Gold was soft in overnight trading, dipping in Hong Kong as recent gains have Chinese physical buyers sitting out to some extent. Gold recovered to to slightly above the Thursday close in Europe, as the Cyprus question lingers, then shot up to $1,618.50 at the COMEX open. This action was likely short-covering, as the price is stair-stepping slightly lower. TD Securities opines that the large number of gold options open at $1,600 will keep prices near that level until options expiry on Monday.
Silver traded mostly unchanged overnight, and saw the same jump on the COMEX open as gold, hitting $29.46/oz. As of 10am, it is holding on to most of that boost.
In Europe, the euro and euro stocks are lower, and not just over the Cyprus situation. The Markit Euro-composite PMI dropped from 47.9 to 46.5, a 4-month low, versus an expected improvement to 48.3. It signifies that the business output is deepening its contraction. This news continued the flight into German bonds.
As far as Cyrpus, the government has decided to keep all banks closed through the weekend, as it turns to Russia for help. Many Russian corporations and ultra-wealthy individuals use Cyrpus as the Mediterranean version of the Cayman Islands, secreting away money, and taking advantage of a low 10% corporate tax rate. The ECB-proposed plan of tapping those deposits to help pay for a bailout of the Cyprus banking system has been met with outrage in Russia, with even President Putin personally condemning the idea. The ECB has said that it will cease giving money to Cyprus on Monday if a bailout plan that contains €5.8 billion contribution by Cyprus for its own rescue is not approved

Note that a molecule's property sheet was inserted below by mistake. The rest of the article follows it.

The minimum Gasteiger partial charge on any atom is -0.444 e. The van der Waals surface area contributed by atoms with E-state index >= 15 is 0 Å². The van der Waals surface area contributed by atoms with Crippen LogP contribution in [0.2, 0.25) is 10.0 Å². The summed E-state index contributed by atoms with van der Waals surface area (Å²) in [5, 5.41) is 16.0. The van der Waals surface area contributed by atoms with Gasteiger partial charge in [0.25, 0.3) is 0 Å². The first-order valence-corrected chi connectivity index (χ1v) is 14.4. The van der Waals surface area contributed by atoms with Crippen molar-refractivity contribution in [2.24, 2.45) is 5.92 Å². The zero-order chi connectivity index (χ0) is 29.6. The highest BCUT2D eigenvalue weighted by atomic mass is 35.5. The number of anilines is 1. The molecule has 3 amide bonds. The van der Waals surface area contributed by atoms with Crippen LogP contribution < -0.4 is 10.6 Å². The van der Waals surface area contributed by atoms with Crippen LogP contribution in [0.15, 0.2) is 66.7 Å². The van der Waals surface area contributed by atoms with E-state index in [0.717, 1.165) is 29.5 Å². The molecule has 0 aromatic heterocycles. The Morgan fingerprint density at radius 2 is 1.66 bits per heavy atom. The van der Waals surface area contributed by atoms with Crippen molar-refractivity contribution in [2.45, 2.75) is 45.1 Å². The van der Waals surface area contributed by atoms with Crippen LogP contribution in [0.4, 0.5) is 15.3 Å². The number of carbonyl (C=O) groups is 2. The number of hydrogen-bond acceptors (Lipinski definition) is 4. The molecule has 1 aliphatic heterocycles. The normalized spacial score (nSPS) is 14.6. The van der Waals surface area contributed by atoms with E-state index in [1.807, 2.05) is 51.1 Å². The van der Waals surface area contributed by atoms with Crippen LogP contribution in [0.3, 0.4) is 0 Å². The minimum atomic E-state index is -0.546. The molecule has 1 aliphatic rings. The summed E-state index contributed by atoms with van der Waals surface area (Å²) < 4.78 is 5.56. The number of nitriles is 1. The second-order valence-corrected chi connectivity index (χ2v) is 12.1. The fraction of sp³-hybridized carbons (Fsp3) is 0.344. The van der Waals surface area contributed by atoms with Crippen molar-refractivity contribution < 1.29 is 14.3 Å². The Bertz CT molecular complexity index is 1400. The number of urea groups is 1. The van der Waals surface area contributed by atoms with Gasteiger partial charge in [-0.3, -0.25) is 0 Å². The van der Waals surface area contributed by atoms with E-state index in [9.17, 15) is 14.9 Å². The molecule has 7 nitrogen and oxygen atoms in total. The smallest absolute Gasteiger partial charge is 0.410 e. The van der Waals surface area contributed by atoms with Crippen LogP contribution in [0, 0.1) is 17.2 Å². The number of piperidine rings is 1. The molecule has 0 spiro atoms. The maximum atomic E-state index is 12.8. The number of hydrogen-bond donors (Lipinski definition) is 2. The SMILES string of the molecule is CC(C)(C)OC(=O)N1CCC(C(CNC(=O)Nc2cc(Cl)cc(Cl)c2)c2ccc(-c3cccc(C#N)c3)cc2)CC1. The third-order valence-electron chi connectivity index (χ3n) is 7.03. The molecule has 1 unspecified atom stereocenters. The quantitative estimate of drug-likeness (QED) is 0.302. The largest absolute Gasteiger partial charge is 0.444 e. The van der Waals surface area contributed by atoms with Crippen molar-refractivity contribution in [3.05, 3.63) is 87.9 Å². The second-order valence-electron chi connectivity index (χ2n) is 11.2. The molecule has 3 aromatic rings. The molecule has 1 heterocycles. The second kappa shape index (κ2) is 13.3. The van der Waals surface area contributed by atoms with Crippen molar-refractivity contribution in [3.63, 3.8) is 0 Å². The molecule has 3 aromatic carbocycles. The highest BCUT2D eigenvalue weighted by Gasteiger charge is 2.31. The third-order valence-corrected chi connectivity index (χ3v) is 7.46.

In Asia, the Nikkei hit another 4.5-year high even as the yen firmed up. The news that the U.S. Federal Reserve will continue with $85 billion a month of quantitative easing was welcomed, as it reinforces the upcoming decision of the Bank of Japan to start a new round of its own QE. Chinese stocks were up only slightly, as economic numbers show that industrial output is slowly increasing.
The dollar jumped in European trading as investors sought safe haven over the Cyprus situation. It later dipped below the Thursday close before recovering. Wall St. opened flat, despite first-time jobless claims only rising 2,000 last week, to a seasonally-adjusted 336,000 claims. This was slightly better than anticipated. Volume has been light, as the Fed announcement of continued ultra-loose monetary policy was anticipated.